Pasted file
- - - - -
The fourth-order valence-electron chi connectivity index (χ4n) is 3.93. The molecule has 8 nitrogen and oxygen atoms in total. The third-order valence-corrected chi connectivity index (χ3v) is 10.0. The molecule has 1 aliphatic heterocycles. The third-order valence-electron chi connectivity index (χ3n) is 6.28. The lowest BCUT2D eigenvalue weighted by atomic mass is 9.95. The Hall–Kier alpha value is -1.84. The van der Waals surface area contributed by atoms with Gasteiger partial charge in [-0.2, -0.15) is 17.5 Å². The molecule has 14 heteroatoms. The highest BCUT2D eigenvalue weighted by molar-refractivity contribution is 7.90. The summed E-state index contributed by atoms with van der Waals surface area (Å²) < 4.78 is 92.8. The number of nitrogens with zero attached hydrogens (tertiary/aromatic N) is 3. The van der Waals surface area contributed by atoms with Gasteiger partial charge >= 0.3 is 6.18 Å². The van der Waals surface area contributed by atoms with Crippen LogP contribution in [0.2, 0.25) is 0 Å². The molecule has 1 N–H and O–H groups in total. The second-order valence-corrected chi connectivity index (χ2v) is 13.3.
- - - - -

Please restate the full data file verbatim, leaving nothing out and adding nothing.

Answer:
The fourth-order valence-electron chi connectivity index (χ4n) is 3.93. The molecule has 8 nitrogen and oxygen atoms in total. The third-order valence-corrected chi connectivity index (χ3v) is 10.0. The molecule has 1 aliphatic heterocycles. The third-order valence-electron chi connectivity index (χ3n) is 6.28. The lowest BCUT2D eigenvalue weighted by atomic mass is 9.95. The Hall–Kier alpha value is -1.84. The van der Waals surface area contributed by atoms with Gasteiger partial charge in [-0.2, -0.15) is 17.5 Å². The molecule has 14 heteroatoms. The highest BCUT2D eigenvalue weighted by molar-refractivity contribution is 7.90. The summed E-state index contributed by atoms with van der Waals surface area (Å²) < 4.78 is 92.8. The number of nitrogens with zero attached hydrogens (tertiary/aromatic N) is 3. The van der Waals surface area contributed by atoms with Gasteiger partial charge >= 0.3 is 6.18 Å². The van der Waals surface area contributed by atoms with Crippen LogP contribution in [0.2, 0.25) is 0 Å². The molecule has 1 N–H and O–H groups in total. The second-order valence-corrected chi connectivity index (χ2v) is 13.3.